Sit. Stay. Fetch! — Do dogs have language?

Jan 24, 2011 by

Recently, I’ve been blogging a lot about the so-called “amateurish linguistics”. It does seem that practically every time I read something in the media that has to do with language, another example of “amateurish linguistics” is before my eyes. Case in point: a few days ago I read a New York Times article called “Sit. Stay. Parse! Good girl!” publicizing the story of a dog who supposedly learned human language. Not only did she learn Human, the author claimed, but she is also argued to be a window into how human children acquire language. Wow! Yikes!

Now, if you’ve ever had a dog (and probably even if you never have), you would agree that dogs are aweful smart. They pay attention, memorize things, notice your moods. Recently, I’ve even seen a report about a dog that learned to walk on his hind legs, upright, for long stretches at a time. But dogs do not speak human language. They just don’t.

According to the NYT article, a border collie raised by a retired psychologist learned “1,022 nouns”. What the dog really did was to learn to associate over 1000 sound combinations with objects (mostly children’s toys). These are not exactly nouns, in the same sense in which this term applies in connection with human languages. These are proper names. Like John or Mary, these sound combinations refer to a specific individual (not an animate one, but still an individual object). Common nouns in human languages refer to kinds of objects. For example, dog does not refer to a specific individual but to a kind of object. One of the trickiest aspects of human language acquisition is to learn to generalize to just the right kind (Does the denotation of dog include that poodle over there? That cat? That horse?). To make a common noun refer to a specific individual (like a proper name would), we add an article or a similar grammatical word to it (e.g., a dog, the dog). Dogs in general are good at memorizing sound-object associations — nothing particularly new here except perhaps the exceedingly high number of the items learned.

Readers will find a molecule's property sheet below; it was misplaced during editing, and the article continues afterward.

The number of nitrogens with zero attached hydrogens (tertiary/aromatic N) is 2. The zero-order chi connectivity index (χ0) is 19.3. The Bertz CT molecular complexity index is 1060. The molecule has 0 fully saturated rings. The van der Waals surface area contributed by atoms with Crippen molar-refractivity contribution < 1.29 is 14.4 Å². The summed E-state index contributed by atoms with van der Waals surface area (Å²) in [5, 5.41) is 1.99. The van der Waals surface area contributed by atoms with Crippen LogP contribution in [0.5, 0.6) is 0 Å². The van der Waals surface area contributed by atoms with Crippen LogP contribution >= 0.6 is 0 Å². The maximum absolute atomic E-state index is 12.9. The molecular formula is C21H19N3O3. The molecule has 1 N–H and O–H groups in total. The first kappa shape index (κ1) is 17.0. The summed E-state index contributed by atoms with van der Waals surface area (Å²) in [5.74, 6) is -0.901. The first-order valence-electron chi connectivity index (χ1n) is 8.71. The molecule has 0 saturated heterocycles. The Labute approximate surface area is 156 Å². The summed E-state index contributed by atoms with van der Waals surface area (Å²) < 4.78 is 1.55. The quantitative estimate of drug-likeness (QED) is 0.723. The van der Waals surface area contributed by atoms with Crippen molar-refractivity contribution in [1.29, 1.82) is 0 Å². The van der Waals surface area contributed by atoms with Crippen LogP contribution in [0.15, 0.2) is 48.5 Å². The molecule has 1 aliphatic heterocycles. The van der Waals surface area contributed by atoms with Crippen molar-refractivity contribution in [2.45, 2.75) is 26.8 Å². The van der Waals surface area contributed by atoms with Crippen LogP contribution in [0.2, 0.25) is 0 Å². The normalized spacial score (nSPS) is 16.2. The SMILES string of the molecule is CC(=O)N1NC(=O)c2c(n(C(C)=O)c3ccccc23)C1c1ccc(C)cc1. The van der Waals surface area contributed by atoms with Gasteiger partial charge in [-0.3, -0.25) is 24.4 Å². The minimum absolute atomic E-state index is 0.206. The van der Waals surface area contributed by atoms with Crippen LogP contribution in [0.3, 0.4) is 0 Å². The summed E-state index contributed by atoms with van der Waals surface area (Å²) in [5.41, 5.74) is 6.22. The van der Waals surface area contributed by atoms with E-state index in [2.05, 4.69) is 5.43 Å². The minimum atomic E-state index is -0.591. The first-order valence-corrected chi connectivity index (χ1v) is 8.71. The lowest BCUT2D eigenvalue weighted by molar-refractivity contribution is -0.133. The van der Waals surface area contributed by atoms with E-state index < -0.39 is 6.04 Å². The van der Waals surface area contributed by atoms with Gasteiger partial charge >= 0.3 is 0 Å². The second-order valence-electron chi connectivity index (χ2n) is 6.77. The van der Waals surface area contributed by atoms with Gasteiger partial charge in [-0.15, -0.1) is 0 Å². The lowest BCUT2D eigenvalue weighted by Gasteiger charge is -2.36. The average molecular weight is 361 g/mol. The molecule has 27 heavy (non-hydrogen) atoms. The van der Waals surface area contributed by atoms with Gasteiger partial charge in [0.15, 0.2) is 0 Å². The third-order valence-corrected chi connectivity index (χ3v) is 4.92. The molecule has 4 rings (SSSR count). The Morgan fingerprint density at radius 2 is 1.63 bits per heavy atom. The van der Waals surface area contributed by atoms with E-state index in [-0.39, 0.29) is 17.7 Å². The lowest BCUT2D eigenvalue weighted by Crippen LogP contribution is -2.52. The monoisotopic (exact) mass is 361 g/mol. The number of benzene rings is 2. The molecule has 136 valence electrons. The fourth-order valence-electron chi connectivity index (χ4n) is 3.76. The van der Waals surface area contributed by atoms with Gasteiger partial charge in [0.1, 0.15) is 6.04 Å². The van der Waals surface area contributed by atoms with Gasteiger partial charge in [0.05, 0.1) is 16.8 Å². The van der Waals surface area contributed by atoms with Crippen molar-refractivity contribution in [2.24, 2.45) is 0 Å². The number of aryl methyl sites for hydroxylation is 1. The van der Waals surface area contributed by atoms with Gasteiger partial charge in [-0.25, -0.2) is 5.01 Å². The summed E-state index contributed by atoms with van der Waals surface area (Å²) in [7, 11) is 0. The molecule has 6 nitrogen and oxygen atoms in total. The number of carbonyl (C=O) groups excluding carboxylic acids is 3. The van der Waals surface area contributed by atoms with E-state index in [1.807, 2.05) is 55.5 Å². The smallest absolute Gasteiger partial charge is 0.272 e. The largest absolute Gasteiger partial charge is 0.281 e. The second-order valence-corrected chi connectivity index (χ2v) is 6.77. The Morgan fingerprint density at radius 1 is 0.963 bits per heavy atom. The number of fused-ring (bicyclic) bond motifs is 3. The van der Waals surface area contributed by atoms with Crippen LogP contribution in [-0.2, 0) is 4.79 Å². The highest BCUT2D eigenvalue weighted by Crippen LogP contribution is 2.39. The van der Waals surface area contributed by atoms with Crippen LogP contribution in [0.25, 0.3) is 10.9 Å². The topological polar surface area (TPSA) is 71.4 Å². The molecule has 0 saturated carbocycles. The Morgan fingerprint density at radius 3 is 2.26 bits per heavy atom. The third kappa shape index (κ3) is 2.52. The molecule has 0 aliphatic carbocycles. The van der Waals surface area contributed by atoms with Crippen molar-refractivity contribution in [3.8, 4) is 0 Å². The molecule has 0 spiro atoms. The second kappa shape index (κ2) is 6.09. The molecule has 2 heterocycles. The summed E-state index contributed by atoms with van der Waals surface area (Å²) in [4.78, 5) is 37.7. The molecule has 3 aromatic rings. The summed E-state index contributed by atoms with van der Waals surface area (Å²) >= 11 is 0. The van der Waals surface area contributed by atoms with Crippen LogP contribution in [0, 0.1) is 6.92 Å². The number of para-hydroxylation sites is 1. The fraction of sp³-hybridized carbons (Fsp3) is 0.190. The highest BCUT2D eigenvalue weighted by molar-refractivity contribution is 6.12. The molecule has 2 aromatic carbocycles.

Furthermore, how the collie “learned” these “nouns” is also quite different from how children do it. She had to be trained and drilled; children do not. Even though in the beginning parents (in our culture) go over certain verbal routines (body parts, colors, numbers, shapes, etc.), most words a child learns are learned from exposure and figuring out from context what they mean. From the age of 18 months on, children are able to learn a word from just one instance of exposure — this is called fast word mapping. Our dog did not do that: she had to be trained with each word. Apparently, she liked it. I don’t know a human child who would.

Then the article goes on to say that the dog in question also learned verbs and through doing so exhibited signs of learning human (in this case, English) syntax. Not so fast! The dog again memorized associations between sounds (fetch, grab, etc.) and action she was expected to perform. But this is not yet syntax.

If the dog had indeed learned the syntax of English, like a human child, she would have been able to distinguish grammatical strings like Fetch Lolo! (or Fetch the lolo!) from ungrammatical strings like Lolo fetch or Lolo the fetch (the latter being an absolute “word salad” for an English speaker). Moreover, such word order permutations, which are in fact evidence of structural changes in the sentence, could also lead to meaning differences: witness the difference between Melt the crystals and The crystals melt. Our dog did nothing of the kind.

In fact, I will make an even stronger claim: she did not learn verbs at all. The report that she did is based on a — mistaken! — school-grammar idea that verbs are words that denote actions. This idea is a close relative of the concept of preposition as a word describing “where a squirrel could go”. Rather, a better definition of a verb (in contrast to a noun or an adjective) is “a word that can fit into certain grammatical patterns, such as be a predicate or take on past tense morphology”. Thus, a verb like fetch can be a predicate (in which case it requires an object): Please fetch my slippers! — saying simple Please fetch! is not possible in English (except when talking to a dog, itself evidence that we do not speak to dogs like we speak to other humans). Crucially, a verb cannot be a modifier in the same way an adjective can: the string *a fetch slipper is ungrammatical (as marked by the asterisk in front of it).

Nor can a “verb” in a dog’s “language” exhibit any signs of past tense. Dogs (and other animals) simply don’t do past tense. They can only “talk” (bark, croak etc.) about what is going on here and now. No past, no future. The ability to do “displacement” (the technical term for talking about things other than those here and now) is one of the design features that distinguishes human language from communication systems of other animals. Animals, dogs among them, cannot “displace”: they cannot talk about that yummy marrow bone you gave them yesterday or about the cute puppy in the other end of town. Nor can they lie. Which is perhaps what makes dogs such attractive conversationalists for us.

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